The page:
by Ken Boone and Rodney Radford
The Triangle Amateur Robotics club started its life as a homebrew computer club in 1975. As mass production of personal computers brought down the price of computers, it became cheaper (and a whole lot easier) to buy a computer than to build one. A few members decided that a new club should be formed for those interested in using their new computers for control applications.
The first meeting of the Triangle Integrated Microprocessor Experimenter’s Society, or TIMES, was held on January 29, 1984 in Dreyfus Auditorium at the Research Triangle Park to discuss the formation of the new club. The announcement for that meeting stated the club was being formed “to extend the application frontier of Microprocessors — including Robotics, Remote Manipulation and Sensing, Computer Generated Music and Voice, and Voice and Image Analysis and Recognition”.
During the first meeting, Russell Lyday was elected president of the club. Russell remained club president for fifteen years and is still active in the club today. Two other currently active members, Ken Boone and Robert Wallace, also attended the first meeting. After the club business was conducted, the first meeting concluded with a lecture by Hal Chamberlin on “New Microprocessors and Support Chips”. Hal Chamberlin is considered the father of computer generated music and he also designed the first word processor that could display a complete page of text. Hal was the technical leader of the club until he sold his computer company and moved out of the area to work for a music keyboard company.
The club began a design for a group project, forming separate teams to investigate “Navigation”, “Locomotion”, “Arm/Hand design”, “System Engineering/Master Control” and “Visual Aspects & Speech Recognition”. The club was very ambitious, even by today’s standard. The January 1985 issue of club’s newsletter stated, “We have a goal of building a useful robot this year. This robot will be reasonably intelligent in that he will be able to ‘sense’ his surroundings by touch, feel, hearing, and perhaps ‘sight’. He will be able to move on his own power and lift, to a height of 6 feet, a 25 pound object”.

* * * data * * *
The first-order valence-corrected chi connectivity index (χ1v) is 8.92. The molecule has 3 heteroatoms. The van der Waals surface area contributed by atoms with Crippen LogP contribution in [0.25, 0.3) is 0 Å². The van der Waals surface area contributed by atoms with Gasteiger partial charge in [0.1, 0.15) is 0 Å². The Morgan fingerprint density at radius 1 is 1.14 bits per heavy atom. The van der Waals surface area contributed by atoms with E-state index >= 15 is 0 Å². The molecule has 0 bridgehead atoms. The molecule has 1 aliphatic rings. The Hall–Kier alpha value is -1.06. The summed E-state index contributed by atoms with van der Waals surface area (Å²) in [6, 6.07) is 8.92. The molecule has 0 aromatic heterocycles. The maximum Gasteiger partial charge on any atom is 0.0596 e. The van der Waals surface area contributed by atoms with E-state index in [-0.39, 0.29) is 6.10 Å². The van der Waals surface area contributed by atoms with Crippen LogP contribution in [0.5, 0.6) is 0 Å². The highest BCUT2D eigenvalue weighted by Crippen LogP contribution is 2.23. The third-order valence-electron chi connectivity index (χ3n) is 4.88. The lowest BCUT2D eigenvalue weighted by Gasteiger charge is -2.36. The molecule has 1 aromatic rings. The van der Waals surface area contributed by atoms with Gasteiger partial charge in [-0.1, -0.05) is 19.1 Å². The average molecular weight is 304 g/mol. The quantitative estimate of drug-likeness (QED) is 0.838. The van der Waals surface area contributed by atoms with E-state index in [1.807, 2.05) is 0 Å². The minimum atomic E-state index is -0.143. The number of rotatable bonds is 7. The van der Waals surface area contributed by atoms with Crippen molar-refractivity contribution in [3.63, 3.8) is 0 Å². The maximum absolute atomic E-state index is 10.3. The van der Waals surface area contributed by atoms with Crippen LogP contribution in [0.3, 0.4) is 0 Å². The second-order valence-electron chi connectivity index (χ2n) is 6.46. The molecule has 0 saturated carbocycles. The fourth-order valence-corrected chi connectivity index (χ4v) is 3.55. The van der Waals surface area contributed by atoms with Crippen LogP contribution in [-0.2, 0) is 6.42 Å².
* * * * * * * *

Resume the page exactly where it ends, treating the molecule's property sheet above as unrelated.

During the next two years, various club members presented several proposals toward the design of the club project. Ken Boone proposed a “Body Connection Standard” that would allow separate club modules to be built and stacked on top of each other. Hal Chamberlin presented several talks on motor control techniques, FORTH programming, and design of a 68000 based main control system. Work on the club robot ended in October 1986 when Hal Chamberlin moved out of the area.
The club then turned its attention to building smaller robots. In April 1987, the club held it’s first robot contest, the TIMES Mobile Vision Contest, at the Raleigh Amateur Radio Society (RARS) hamfest. In August 1987, the club changed its name to the Triangle Amateur Robotics club. The club held additional contests, including the first “TAR Maze” contest in April 1993 and the first “Basic Stomp” contest in April 1996. Since 1999, several members have represented the club in the Trinity College Fire Fighting Robotics challenge.
In 1997, the club built a working full-scale replica of the Mars Rover, nicknamed the TAR Rover. The TAR Rover is a 6-wheel drive, 4-wheel steer, remote control platform that receives commands over a two channel RC transmitter/receiver and feeds the commands as input to a Basic Stamp. The Basic Stamp then converts the two-channel input signals in to the ten output signals required to drive each of the ten servos responsible for drive and steering. An on-board color camera and video transmitter provides real time video back to the operator. The TAR Rover has been well received at several robotic demonstrations for local schools and universities.
In August 1999, the idea of regular club elections was proposed and adopted. The club decided to elect three officers – president, secretary/treasurer, publicity/contest chairman – each year during it’s December meeting. In order to promote growth and change within the club, the club decided that each new officer can only run for one year, and at the end of that year, someone else must be elected.
In December 1999, the club elected Rodney Radford as president, Alan Porter as secretary/treasurer, and Greg Preston as publicity/contest chairman. In February 2000, the club acquired the domain name of TriangleAmateurRobotics.org to serve as a permanent Internet home for information on the club.
The club’s members have participated in many community robotics projects. Members teach robotics classes for the Parents for the Advancement of Gifted Education (PAGE) program and the Duke University’s Talent Identification Program (TIP). Members give robotics demonstrations at schools, museums and cub/boy/explorer scout meetings. Several members are registered as robotics presenters with the Scientist in the Classroom program. Members also mentor new robotics enthusiasts and participate as advisors for local FIRST robotics teams.